No Fancy Ingredients Here: Pickle Juice Is Latest Craze in Functional Drinks
If you're fishing during the brutal summer months in the southern U.S. and you suddenly find yourself flopping on the bottom of the boat from a massive leg cramp, don't be surprised if your host sticks a bottle of Pickle Juice Sport in your face.
Why Pickle Juice Sport? Because buying enough jars of pickles to have pickle juice on hand at all times just isn't practical.
And more importantly, because the folk remedy seems to work. In a Brigham Young University study, subjects experienced relief within 85 seconds of ingestion (which, interestingly, is too soon for the water and salts to leave the stomach, leading scientists to wonder if it's a neurological effect).
Pickle Juice Sport founder Brandon Brooks did not know this when he started the company back in 2000. In fact, it wasn't even called Pickle Juice Sport at the time. A former store director for Kroger's at the time, he saw the budding success of pomegranate juice and carrot juice, he figured he'd try his hand at Golden Pickle Juice.
After struggling along in the novelty arena for a while, Mr. Brooks started getting orders from athletic trainers around the country. After a rebranding and packaging redesign in 2006, and a marketing push featuring Dallas Cowboys star Jason Whitten, Pickle Juice Sport can be found in 23 states at HEB, Academy Sporting Goods, Super 1 Foods and Brookshire's (cramp-prone consumers not in the South can go to picklepower.com). But it wasn't until recently that the company has become profitable, said Mr. Brooks. And it's "been discontinued more times than it's been accepted."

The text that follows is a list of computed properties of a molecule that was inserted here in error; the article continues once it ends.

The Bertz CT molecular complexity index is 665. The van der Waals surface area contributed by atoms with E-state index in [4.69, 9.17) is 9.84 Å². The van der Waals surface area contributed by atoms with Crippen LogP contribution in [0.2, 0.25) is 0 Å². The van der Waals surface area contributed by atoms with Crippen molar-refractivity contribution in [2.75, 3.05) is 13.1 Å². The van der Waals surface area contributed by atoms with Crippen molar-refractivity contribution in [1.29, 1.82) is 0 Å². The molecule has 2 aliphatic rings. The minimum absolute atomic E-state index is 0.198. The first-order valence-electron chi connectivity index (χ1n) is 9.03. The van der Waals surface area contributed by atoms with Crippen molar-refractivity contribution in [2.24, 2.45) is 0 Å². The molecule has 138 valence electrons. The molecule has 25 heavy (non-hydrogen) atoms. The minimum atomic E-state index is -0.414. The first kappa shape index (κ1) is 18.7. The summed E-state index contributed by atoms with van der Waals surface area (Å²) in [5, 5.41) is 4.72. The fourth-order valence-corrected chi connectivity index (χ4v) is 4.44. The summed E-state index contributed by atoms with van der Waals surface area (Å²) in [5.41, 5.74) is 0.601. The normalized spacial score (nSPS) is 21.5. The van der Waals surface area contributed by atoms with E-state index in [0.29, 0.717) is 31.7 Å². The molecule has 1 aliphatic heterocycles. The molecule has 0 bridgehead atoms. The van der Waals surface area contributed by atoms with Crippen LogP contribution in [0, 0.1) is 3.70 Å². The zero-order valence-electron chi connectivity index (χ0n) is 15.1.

Lately, he's dialed back major marketing efforts in favor of event partnerships. His model is more Clif Bar than Gatorade -- think niche enthusiasts like triathletes.
In fact, with 2010 sales up 102% from 2009 and 2011 sales 54% higher than 2010 sales, now Mr. Brooks is not taking on any more large-scale retail customers. Just chalk it up to one of the challenges of running a company with fewer than 10 staffers and based on just-in-time inventory (he gets all the juice supplies from a local pickle factory).
The other challenge? Taste. The castoff from dill pickles isn't everyone's cup of cramp-reliever, of course. As Mr. Brooks says, "Nothing on the package tastes good." But he's working on that . In 2012 comes the launch of Pickle Juice Sport Plus (antioxidants and raw pomegranate extract). "A sweeter version," he said -- or, put another way, a little sugar to help the medicine go down.